13.7: Use of Conservation Laws

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The gravitational force is conservative, so two point masses $$M$$ and $$m$$ separated by a distance $$r$$ have a potential energy:

$U=-\frac{G M m}{r}\label{13.12}$

It is easily verified that differentiation recovers the gravitational force.

The conservation of energy and angular momentum in planetary motions can be used to solve many practical problems involving motion under the influence of gravity. For instance, suppose a bullet is shot straight upward from the surface of the moon. One might ask what initial velocity is needed to insure that the bullet will escape from the gravity of the moon. Since total energy $$E$$ is conserved, the sum of the initial kinetic and potential energies must equal the sum of the final kinetic and potential energies:

$E=K_{\text {initial }}+U_{\text {initial }}=K_{\text {final }}+U_{\text {final }}\label{13.13}$

For the bullet to escape the moon, its kinetic energy must remain positive no matter how far it gets from the moon. Since the potential energy is always negative, asymptoting to zero at infinite distance (i. e., $$U$$ final = 0), the minimum total energy consistent with this condition is zero. For zero total energy we have

$\frac{m v_{\text {initial }}^{2}}{2}=K_{\text {initial }}=-U_{\text {initial }}=+\frac{G M m}{R},\label{13.14}$

where $$m$$ is the mass of the bullet, $$M$$ is the mass of the moon, $$R$$ is the radius of the moon, and $$v$$ initial is the minimum initial velocity required for the bullet to escape. Solving for $$v$$ initial yields

$v_{\text {initial }}=\left(\frac{2 G M}{R}\right)^{1 / 2}\label{13.15}$

This is called the escape velocity. Notice that the escape velocity from a given radius is a factor of 212 larger than the velocity needed for a circular orbit at that radius.

An object is energetically bound to the sun if its kinetic plus potential energy is less than zero. In this case the object follows an elliptical orbit around the sun as shown by Kepler. However, if the kinetic plus potential energy is zero, the object follows a parabolic orbit, and if it is greater than zero, a hyperbolic orbit results. In the latter two cases the sun also resides at a focus of the parabola or hyperbola. Figure 13.8 shows a typical hyperbolic orbit. The impact parameter, defined in this figure, is the closest the object would have come to the center of the sun if it hadn’t been deflected by gravity.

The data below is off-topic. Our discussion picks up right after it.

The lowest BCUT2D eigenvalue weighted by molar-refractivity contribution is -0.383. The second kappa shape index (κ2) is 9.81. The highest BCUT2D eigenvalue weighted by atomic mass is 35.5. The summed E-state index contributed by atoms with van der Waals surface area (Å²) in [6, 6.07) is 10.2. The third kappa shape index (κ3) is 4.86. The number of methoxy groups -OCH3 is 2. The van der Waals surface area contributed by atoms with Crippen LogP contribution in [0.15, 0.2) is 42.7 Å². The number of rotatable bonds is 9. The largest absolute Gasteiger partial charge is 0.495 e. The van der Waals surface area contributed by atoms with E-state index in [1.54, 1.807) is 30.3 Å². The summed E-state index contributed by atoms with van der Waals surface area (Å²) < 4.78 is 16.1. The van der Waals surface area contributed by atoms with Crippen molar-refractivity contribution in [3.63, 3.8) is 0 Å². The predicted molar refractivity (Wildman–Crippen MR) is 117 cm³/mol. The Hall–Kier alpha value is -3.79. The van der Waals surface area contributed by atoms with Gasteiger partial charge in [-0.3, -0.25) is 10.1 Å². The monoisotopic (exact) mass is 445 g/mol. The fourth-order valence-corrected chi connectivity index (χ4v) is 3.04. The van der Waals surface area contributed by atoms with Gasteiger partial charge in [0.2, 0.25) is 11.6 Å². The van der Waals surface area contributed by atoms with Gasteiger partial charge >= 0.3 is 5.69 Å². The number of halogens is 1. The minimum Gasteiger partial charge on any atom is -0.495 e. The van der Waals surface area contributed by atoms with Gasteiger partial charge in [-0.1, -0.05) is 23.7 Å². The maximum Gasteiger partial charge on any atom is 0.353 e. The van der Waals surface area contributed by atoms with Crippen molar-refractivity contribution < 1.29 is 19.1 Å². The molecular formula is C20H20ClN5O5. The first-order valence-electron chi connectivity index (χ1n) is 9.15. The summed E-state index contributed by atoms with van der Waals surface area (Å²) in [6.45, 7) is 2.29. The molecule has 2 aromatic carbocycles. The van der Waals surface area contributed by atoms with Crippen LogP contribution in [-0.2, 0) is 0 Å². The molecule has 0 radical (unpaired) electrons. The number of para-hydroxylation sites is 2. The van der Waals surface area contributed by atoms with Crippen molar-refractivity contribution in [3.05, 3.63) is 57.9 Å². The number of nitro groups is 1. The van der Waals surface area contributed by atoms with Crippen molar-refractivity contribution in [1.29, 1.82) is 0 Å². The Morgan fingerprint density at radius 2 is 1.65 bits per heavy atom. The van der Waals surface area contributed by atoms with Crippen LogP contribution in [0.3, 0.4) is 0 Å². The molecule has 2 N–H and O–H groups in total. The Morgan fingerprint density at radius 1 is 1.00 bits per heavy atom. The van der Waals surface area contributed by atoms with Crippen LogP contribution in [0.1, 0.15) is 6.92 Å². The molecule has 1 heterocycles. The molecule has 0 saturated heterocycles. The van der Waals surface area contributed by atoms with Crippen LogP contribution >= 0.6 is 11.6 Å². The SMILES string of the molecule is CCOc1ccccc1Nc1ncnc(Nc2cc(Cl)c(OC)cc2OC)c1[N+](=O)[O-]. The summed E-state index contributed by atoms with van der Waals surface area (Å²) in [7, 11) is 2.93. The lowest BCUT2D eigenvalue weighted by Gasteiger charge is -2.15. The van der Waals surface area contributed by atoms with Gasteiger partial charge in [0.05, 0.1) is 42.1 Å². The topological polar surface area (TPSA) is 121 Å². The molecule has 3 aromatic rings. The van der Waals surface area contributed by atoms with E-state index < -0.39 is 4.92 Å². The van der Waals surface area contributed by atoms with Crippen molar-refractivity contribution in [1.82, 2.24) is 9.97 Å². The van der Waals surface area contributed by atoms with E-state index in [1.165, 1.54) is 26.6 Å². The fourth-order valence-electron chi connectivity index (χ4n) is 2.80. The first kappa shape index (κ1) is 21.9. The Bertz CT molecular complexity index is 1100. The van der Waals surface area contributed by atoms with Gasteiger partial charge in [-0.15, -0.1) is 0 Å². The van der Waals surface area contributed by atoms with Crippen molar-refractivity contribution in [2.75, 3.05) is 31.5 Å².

Sometimes energy and angular momentum conservation can be used together to solve problems. For instance, suppose we know the energy and angular momentum of an asteroid of mass $$m$$ and we wish to infer the maximum and minimum distances of the asteroid from the sun, the so-called aphelion and perihelion distances. Since the asteroid is gravitationally bound to the sun, it is convenient to characterize the total energy by $$E$$ b = -$$E$$, the so-called binding energy. If $$v$$ is the orbital speed of the asteroid and $$r$$ is its distance from the sun, then the binding energy can be written in terms of the kinetic and potential energies:

$-E_{b}=\frac{m v^{2}}{2}-\frac{G M m}{r}\label{13.16}$

The magnitude of the angular momentum of the asteroid is $$L$$ = $$mv$$ t$$r$$, where $$v$$ t is the tangential component of the asteroid’s velocity. At aphelion and perihelion, the radial part of the velocity of the asteroid is zero and the speed equals the tangential component of the velocity, $$v$$ = $$v$$ t. Thus, at aphelion and perihelion we can eliminate $$v$$ in favor of the angular momentum:

$-E_{b}=\frac{L^{2}}{2 m r^{2}}-\frac{G M m}{r} \quad \text { (aphelion and perihelion). }\label{13.17}$

This can be rearranged into a quadratic equation

$r^{2}-\frac{G M m}{E_{b}} r+\frac{L^{2}}{2 m E_{b}}=0\label{13.18}$

which can be solved to yield

$r=\frac{1}{2}\left[\frac{G M m}{E_{b}} \pm\left(\frac{G^{2} M^{2} m^{2}}{E_{b}^{2}}-\frac{2 L^{2}}{m E_{b}}\right)^{1 / 2}\right]\label{13.19}$

The larger of the two solutions yields the aphelion value of the radius while the smaller yields the perihelion.

Equation \ref{13.19} tells us something else interesting. The quantity inside the square root cannot be negative, which means that we must have

$L^{2} \leq \frac{G^{2} M^{2} m^{3}}{2 E_{b}}\label{13.20}$

In other words, for a given value of the binding energy $$E$$b there is a maximum value for the angular momentum. This maximum value makes the square root zero, which means that the aphelion and the perihelion are the same — i. e., the orbit is circular. Thus, among all orbits with a given binding energy, the circular orbit has the maximum angular momentum.

13.7: Use of Conservation Laws is shared under a not declared license and was authored, remixed, and/or curated by LibreTexts.